Last week, I emailed all 227 candidates for our state legislature a set of seven questions about education policy. I have now set up a separate site to post the responses. So far, the response rate is about three percent – quite a contrast to the sixty percent response rate I got when I sent a similar list of questions to our local school board candidates last year. (There is still a lot of time for candidates to respond, though, and a handful of candidates emailed me that they would respond when they could.)
One legislator declined to answer and wrote that “our candidates have been encouraged not to respond to these types of surveys. There are many reasons for this. Candidates often have comments taken out of context or they are used against them in campaign ads. People are often wary of these types of requests because the issues are complex and often take a great deal of time and thought to answer.”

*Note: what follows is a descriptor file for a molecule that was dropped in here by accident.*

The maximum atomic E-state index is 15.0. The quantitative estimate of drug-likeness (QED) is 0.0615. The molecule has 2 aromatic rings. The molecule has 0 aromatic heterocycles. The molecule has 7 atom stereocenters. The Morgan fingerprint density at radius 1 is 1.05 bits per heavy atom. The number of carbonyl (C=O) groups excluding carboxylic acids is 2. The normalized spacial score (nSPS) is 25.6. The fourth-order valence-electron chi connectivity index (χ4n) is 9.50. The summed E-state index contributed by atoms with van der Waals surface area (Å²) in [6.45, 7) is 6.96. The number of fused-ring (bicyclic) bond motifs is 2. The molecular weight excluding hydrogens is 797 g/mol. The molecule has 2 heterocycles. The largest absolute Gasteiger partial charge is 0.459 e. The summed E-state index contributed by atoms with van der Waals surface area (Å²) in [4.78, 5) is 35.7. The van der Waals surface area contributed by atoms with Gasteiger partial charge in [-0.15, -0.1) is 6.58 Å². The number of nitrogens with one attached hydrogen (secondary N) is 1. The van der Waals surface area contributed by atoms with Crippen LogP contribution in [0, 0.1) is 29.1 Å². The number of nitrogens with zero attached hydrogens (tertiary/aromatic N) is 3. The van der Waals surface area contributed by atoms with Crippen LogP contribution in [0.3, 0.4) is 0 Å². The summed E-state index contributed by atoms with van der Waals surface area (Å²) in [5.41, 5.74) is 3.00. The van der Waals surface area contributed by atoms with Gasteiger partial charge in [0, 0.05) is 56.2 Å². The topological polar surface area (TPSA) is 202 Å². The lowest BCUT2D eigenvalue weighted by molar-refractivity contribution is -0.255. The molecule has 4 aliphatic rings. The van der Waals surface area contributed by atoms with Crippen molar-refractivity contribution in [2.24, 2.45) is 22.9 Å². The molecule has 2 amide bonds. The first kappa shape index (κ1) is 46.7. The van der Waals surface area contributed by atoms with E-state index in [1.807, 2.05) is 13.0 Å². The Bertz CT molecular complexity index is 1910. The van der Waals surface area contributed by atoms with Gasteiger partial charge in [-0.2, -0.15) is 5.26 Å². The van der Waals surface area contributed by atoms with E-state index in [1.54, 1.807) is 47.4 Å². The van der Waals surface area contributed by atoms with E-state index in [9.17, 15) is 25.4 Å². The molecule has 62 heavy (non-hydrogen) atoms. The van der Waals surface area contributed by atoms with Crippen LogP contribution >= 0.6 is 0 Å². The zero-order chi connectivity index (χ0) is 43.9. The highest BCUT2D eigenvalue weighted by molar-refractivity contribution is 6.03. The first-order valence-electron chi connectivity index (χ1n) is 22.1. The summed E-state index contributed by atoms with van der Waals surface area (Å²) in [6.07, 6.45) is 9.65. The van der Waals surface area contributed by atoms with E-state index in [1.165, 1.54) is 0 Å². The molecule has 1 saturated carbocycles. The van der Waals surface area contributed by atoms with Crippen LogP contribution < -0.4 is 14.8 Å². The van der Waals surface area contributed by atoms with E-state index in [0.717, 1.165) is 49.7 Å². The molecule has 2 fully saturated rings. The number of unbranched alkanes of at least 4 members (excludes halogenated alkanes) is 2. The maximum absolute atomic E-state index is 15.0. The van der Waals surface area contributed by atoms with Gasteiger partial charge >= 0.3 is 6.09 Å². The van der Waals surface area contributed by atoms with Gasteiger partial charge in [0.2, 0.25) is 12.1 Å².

One of the questions is about local control. Maybe I should have rephrased it: “Who should set educational policy: school board members who are elected to focus exclusively on school issues, or state legislators, whose elections seldom turn on school policy and who won’t publicly answer questions about their positions on school issues?”
In the responses that I did receive, there is certainly a lot that I disagree with. Nonetheless, it’s hard not to appreciate someone who’s willing to answer questions, whatever the answers might be.